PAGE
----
Petroglyphs in Utah

“For Your Essay, Describe Seven Rivers”

By Rob Carney

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Old Roads, New Stories: A Literary Series

1.

I only know one river with a serial killer named after it: the Green River. The bodies of murdered women kept getting found along its banks. This wasn’t your Green River, not unless you’re from Washington state and your formative years were the 1980s. Your Green River—whether in British Columbia or South Africa or Emery County, Utah, or a dozen other places—might be very nice. Ours was an ongoing nightmare on the local news. Yet that’s where we went to go inner-tubing or cliff jumping, me and Jay and Brian. Our own town’s river, the Puyallup, was a concrete channel, a straight and muddy nothing routed west to the Port of Tacoma. Green River was blue, and it wasn’t a long drive to get there: get off the highway in Auburn, then it’s 15 miles, maybe less, unless we missed a turn.

2.

Which admittedly we did sometimes since we were 16 and more focused on the stereo. Adam and the Ants? Maybe. Rush again? Most likely; Rush was Brian’s constant, and it was probably his Datsun we were riding in. Sometimes the grunge band, Green River? Definitely not; they were local, but none of us had heard of them, and that word and genre—Grunge—hadn’t been coined yet. That would come later, screaming out of Aberdeen, a place we never even thought about unless we were headed for Ocean Shores, and we never were. No girls in bikinis like the Promised Land of California—just cold, and wind, and a couple miles of sand dunes, a lot of them with fire pits full of burned-up Rainier Beer cans. Plus, the last two towns before getting there, Aberdeen and Grays Harbor, were bleak as hell from the timber mills closing. Not for us. Green River was 90 minutes closer, and we figured all the evil was contained in our parents’ TVs.

3.

This isn’t the part where I tell you that we stumbled on a body, or that one of those women was anyone we knew or a girl from our high school. And I’m not going to tell you what the killer did, either. That’s some psychopathic shit that no one needs to hear. I’m saying we were kids; we’re in our 50s now, so you know there’s no real danger. The three of us, we drifted through just fine.

4.

Not everyone did, of course. One time a man did drown, and our moms made sure to tell us when we got home. There’d been news on the radio. They’d been worried, meaning thoroughly pissed.

“Did you know they opened up the floodgates this morning?”

There are floodgates?

“Couldn’t you tell that the river was faster?”

Sure, plus an eight-foot waterfall where there’d never been a waterfall.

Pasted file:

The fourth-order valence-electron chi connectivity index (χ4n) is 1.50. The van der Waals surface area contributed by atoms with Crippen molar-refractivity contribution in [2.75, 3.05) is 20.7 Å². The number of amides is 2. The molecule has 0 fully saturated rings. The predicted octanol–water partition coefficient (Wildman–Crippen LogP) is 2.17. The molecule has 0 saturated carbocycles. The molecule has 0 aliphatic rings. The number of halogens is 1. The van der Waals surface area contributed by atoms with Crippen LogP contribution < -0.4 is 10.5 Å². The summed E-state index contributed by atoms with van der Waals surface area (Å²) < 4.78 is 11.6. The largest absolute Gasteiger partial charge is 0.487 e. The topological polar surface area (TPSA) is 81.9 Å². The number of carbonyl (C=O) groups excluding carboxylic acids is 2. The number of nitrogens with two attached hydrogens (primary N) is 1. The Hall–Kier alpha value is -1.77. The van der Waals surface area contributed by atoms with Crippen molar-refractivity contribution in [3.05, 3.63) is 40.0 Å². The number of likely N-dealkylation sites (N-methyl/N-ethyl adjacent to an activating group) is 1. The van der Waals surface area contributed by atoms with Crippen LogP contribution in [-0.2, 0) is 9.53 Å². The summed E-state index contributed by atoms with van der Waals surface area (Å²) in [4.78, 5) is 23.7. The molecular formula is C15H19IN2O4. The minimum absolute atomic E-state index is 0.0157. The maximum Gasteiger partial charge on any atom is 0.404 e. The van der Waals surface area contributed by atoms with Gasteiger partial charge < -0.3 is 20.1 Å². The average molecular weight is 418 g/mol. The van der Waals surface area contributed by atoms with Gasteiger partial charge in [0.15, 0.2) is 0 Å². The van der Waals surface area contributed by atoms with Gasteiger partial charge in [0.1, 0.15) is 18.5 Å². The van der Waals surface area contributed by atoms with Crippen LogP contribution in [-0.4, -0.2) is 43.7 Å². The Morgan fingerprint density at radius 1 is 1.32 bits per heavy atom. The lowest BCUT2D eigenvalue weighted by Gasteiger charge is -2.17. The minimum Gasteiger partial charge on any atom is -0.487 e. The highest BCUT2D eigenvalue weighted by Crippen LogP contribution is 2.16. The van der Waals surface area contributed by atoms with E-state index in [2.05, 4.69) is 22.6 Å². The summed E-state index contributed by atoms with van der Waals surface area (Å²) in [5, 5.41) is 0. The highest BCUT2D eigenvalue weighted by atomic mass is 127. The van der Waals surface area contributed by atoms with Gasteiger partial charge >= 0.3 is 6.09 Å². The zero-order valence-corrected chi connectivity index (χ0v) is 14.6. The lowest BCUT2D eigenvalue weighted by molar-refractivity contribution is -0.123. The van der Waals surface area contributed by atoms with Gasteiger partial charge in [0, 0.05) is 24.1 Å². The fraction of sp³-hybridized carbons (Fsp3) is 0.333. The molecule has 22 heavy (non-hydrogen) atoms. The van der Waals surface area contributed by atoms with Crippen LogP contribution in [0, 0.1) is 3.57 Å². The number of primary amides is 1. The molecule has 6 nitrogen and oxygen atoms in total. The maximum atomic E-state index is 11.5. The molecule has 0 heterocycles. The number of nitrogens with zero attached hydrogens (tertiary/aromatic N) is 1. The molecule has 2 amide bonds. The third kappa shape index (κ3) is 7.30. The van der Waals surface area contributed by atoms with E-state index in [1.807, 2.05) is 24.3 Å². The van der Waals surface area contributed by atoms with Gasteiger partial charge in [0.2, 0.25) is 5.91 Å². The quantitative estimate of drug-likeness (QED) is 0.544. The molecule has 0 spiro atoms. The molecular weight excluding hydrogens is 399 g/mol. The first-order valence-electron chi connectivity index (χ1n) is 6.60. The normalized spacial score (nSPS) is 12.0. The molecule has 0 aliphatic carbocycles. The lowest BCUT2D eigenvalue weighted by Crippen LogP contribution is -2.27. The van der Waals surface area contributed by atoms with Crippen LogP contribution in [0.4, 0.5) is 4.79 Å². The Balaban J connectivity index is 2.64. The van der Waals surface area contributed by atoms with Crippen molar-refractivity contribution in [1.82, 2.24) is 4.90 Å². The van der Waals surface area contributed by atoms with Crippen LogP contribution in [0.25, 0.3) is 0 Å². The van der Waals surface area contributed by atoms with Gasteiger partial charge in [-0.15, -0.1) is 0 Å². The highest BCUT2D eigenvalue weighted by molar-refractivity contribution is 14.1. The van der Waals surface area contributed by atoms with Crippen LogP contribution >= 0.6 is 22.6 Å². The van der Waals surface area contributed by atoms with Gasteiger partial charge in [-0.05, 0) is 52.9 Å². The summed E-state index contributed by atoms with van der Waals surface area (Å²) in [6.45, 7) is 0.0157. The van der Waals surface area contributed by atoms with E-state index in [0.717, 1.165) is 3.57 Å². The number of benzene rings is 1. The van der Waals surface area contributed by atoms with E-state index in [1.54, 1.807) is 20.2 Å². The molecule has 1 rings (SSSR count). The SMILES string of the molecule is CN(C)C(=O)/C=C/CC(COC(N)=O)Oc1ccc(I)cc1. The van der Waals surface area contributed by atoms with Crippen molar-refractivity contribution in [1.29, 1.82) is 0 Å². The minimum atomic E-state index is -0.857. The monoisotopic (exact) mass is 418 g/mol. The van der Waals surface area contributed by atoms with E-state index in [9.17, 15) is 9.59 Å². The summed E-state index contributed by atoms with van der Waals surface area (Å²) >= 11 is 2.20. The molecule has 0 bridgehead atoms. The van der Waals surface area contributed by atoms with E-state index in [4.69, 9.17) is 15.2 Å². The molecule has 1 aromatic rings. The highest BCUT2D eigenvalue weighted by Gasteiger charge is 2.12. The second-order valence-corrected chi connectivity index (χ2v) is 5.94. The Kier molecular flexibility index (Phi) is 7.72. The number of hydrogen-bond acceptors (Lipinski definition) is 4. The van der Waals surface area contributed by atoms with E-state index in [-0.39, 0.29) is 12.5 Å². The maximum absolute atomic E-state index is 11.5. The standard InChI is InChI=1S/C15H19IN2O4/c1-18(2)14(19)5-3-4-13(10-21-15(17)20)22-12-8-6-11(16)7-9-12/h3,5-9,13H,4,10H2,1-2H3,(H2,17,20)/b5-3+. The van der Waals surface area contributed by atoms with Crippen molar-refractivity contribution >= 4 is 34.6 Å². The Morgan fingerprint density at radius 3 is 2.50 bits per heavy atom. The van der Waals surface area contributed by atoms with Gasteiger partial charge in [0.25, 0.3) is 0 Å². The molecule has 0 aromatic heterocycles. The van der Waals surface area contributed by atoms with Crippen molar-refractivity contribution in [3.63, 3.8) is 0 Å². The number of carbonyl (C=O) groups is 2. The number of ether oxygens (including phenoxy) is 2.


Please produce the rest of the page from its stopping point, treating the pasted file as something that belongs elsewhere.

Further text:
“Why do something so dangerous?”

Because it’s fun.  

5.

Maybe it’s like that with everything, at least when you think about it later: so many details flowing around, and more things mixed in than we can ever know. We just float along on the present moment. Look up at the sunlight sometimes. Watch out for downed trees stabbing in from the riverbanks, roots-first. Try not to flip off our tubes or get a boulder up our asses. That sort of thing. And maybe that’s what stories are for: to remember the actual, fish it out of the historical, find our own selves and say hello again. And say hello to you, the reader.

6.

If so, then stories are a lot like water. Which is good, although water can drown us. Which is good, although everything in Utah is drying up and the Great Salt Lake is just a decade from extinction. Still—maybe even because of this—our stories are a lot like water. Someone’s thirsty: a poem can be water. Someone’s drowning and she wouldn’t mind a goddamn rope: a story can be a rope if the story is right.

7.

And that’s how it’s always been. The Anasazi people were here a thousand years before me. Here (most likely) for the rivers, and then gone (most likely) when the rivers dried up, and what did they leave behind for us? Their art, their petroglyph narratives. These petroglyphs aren’t legalese. They aren’t reports of another murder. No, they’re better than that, and they’re clearly for something. Like a river, people carved them into rock. Like a river, people painted them on canyon walls. So I know this isn’t a proper conclusion, but maybe that’s okay:

Why We Have Art

Because no one put away the easel,
our yard filled up with paintings, the sunlight

waking each morning to something new, unsigned,
a welcome mystery.

We strung them like prayer flags—such color
hanging from our porch eaves—then took them

and mounted them on tree trunks
all along the block.

“It must be the ghost,” a few said,
“of that old guy who always had a sketch book.”

“It’s a Democrat plot.” “It’s an angel.”
But nobody cared; no one got sleuthy about it.

Mostly our street felt lucky for once: to be picked
and visited by wonder. Like rain

if you could set a frame around it.
Like the sound of no-sound when it snows.

 

 

Rob CarneyRob Carney’s first collection of creative nonfiction, Accidental Gardens, is out now from Stormbird Press, and his new book of poems, Call and Response, is available from Black Lawrence Press. Previous books include Facts and Figures, The Last Tiger is Somewhere, The Book of Sharksand 88 Maps.

Read an interview with Rob Carney appearing in Terrain.org: “The Ocean is Full of Questions.”
 
Read Rob Carney’s Letter to America in Dear America: Letters of Hope, Habitat, Defiance, and Democracy, published by Terrain.org and Trinity University Press.
 
Read poetry by Rob Carney appearing in Terrain.org: 6th Annual Contest Finalist, 4th Annual Contest Winner, and Issue 30. And listen to an interview on Montana Public Radio about The Book of Sharks.

Header image of petroglyphs in Utah by Normal Bosworth, courtesy Pixabay.

Terrain.org is the world’s first online journal of place, publishing a rich mix of literature, artwork, case studies, and more since 1997.